Don’t you love it when you go into something as the “Teacher” and you come out realizing you are the one who has been “schooled”? That was my experience teaching a bunch of 3 and 4 year olds a couple of months ago…and boy am I thankful for it!
It was a fairly straight-forward Sunday School lesson: Being Part of God’s Family. I discussed with the little gaffers about how we become part of God’s family (we admit that we do and think and say wrong things and that we can’t fix ourselves; we say sorry to God and we thank Jesus for dying on the cross for those wrong things) and what it means to be part of God’s family (we are a son or daughter of God, God loves us and forgives us and delights in us, and one day we will live with Him forever.)
We started a little craft to drive home the point. I had brought branches and clay and lots of green leaf cut-outs. I told the kids we were going to make God’s Family Tree…..we would cover the branch with leaves, and then, if they believed that Jesus died for their sins, they could write their name on a leaf and attach it, and then, as they met others who were Christians, they could add their names to leaves on the tree too.
The kids were enthusiastically discussing people they knew that they could put on their trees and were busy writing their own names and sticking them on. All but one little one who stodgingly refused to do anything but stick his branch in the mud. Which would have been totally fine and understandable. Except that kid was my kid. And that made me a little…I don’t know…anxious.
“Evan, don’t you want to put your name on a leaf and put it on your tree?”
Adamant shake of the head.
“Well, do you understand we’re doing God’s Family Tree? Do you want to put your name on there?”
“OK, well, how about we just glue a few leaves on, and you can decide later, if you want to put your name on?” Clueless and overbearing Mom begins gluing leaves on his tree.
Evan begins to systematically pull leaves off the tree. Then, so that I don’t miss the point, he pulls every little twig off his branch until this is what’s left:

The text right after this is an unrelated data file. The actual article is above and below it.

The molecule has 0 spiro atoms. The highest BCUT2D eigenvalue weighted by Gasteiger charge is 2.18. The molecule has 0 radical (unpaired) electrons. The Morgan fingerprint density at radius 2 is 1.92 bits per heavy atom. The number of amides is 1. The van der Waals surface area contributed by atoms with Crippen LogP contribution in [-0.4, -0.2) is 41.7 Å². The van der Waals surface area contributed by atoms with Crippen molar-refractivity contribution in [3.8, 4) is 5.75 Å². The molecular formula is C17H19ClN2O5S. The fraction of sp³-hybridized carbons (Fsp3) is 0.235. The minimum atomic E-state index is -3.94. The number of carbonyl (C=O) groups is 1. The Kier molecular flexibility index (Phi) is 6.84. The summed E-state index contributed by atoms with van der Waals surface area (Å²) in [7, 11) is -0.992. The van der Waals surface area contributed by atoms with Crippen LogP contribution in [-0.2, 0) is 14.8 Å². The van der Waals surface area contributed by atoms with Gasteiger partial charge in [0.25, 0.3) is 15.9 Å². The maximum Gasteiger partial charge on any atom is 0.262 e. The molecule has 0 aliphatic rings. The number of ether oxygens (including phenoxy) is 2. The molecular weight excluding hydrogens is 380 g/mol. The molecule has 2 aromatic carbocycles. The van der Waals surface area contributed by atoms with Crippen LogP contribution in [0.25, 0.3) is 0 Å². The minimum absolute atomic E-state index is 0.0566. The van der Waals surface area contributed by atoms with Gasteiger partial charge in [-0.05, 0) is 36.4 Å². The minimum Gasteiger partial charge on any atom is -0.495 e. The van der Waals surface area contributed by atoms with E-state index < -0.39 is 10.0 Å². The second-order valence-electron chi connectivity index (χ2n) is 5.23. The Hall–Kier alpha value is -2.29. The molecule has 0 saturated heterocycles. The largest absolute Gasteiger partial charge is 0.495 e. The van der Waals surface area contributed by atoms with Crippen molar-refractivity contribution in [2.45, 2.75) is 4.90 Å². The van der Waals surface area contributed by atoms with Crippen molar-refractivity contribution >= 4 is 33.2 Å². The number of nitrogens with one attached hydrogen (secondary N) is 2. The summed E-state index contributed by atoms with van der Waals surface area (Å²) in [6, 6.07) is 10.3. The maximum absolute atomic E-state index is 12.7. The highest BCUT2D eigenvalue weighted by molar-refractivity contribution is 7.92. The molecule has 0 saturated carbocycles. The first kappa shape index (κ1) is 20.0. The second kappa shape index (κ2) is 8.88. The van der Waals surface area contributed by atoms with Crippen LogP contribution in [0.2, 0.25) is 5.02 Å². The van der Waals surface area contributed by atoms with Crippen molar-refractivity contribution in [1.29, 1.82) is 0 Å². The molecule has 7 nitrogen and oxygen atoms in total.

I get that he’s four. I get that he’s probably exerting his (strong) will more than he is trying to make any definitive statements about the state of his spiritual life. But, in the moment, it made me, his mommy, nervous. What had I missed telling him? How had he not picked the gospel up in our (often beautiful, but sometimes almost laughable) family devotions over dinner? He must have sensed the (daily) hypocrisy in his parents and that had turned him off Jesus! (You laugh, but mommy guilt know no bounds if left unchecked….)
Anyway, when my husband and I see that look in little Evan’s eyes, we have learned to pick our battles very, very carefully. So, I left him alone to finish his “tree.” But that didn’t help me shake the feeling of sadness, of anxiety, or desperation that I felt for my son to know the One who has saved his mommy and changed her life and given her purpose, meaning, and significance. My heart was heavy.
Later, when we were moving all the creations to another table, Kira, my daughter, who was helping me in the class that day, looked at Evan’s tree and wisely noted, “Well Mom, I guess Evan’s tree still has some growing to do.”
What a timely, desperately needed prompting toward the gospel! I was immediately reminded of who does the work of growing our hearts towards Jesus–Jesus himself! And I realized where my feelings of anxiety were originating: the faulty notion that it was up to me to convert Evan and to grow his “tree.” How quickly and how easily I had turned something that is only the work of God into a work of me…and I felt like I was failing miserably.
I have pondered Kira’s statement a lot over the last few months, and God has used it to remind me of the following:
1. Never give up hope that the gospel can work. For the first 23 years of my life, my tree was a twig that looked like Evan’s. I too, was a total “stick in the mud!” (Sorry…who can resist a good pun?!) And, then, one day, God fertilized it and it began to grow and bear fruit. It can be so discouraging to walk beside people for years and feel like all the seeds you are planting are falling on infertile soil. It is easy to despair and think you must be the problem. Remember that it is God’s job to open people’s eyes and bring the gospel to life in their hearts. Remain faithful to your part: pray and express your faith through word and deed as God presents opportunities.